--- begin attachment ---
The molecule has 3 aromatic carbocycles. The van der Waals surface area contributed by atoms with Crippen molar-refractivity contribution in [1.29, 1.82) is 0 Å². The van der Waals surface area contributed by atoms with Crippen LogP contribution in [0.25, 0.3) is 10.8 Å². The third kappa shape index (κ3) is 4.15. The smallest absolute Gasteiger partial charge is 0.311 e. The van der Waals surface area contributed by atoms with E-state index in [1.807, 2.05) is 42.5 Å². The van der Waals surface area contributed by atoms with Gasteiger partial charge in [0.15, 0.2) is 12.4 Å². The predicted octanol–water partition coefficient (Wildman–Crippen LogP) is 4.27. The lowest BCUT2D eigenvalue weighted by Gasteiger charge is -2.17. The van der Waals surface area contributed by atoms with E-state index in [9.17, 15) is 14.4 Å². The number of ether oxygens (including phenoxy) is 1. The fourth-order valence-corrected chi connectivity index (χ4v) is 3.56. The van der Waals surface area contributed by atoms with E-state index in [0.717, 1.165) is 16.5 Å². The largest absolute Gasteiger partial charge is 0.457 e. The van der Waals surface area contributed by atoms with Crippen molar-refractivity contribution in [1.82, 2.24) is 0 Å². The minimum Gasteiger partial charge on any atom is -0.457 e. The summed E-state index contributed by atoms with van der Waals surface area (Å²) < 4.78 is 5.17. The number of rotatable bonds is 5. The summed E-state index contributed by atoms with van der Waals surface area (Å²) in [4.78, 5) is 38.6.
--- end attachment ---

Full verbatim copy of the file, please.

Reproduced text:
The molecule has 3 aromatic carbocycles. The van der Waals surface area contributed by atoms with Crippen molar-refractivity contribution in [1.29, 1.82) is 0 Å². The van der Waals surface area contributed by atoms with Crippen LogP contribution in [0.25, 0.3) is 10.8 Å². The third kappa shape index (κ3) is 4.15. The smallest absolute Gasteiger partial charge is 0.311 e. The van der Waals surface area contributed by atoms with E-state index in [1.807, 2.05) is 42.5 Å². The van der Waals surface area contributed by atoms with Gasteiger partial charge in [0.15, 0.2) is 12.4 Å². The predicted octanol–water partition coefficient (Wildman–Crippen LogP) is 4.27. The lowest BCUT2D eigenvalue weighted by Gasteiger charge is -2.17. The van der Waals surface area contributed by atoms with E-state index in [9.17, 15) is 14.4 Å². The number of ether oxygens (including phenoxy) is 1. The fourth-order valence-corrected chi connectivity index (χ4v) is 3.56. The van der Waals surface area contributed by atoms with E-state index in [0.717, 1.165) is 16.5 Å². The largest absolute Gasteiger partial charge is 0.457 e. The van der Waals surface area contributed by atoms with Crippen molar-refractivity contribution in [1.82, 2.24) is 0 Å². The minimum Gasteiger partial charge on any atom is -0.457 e. The summed E-state index contributed by atoms with van der Waals surface area (Å²) < 4.78 is 5.17. The number of rotatable bonds is 5. The summed E-state index contributed by atoms with van der Waals surface area (Å²) in [4.78, 5) is 38.6.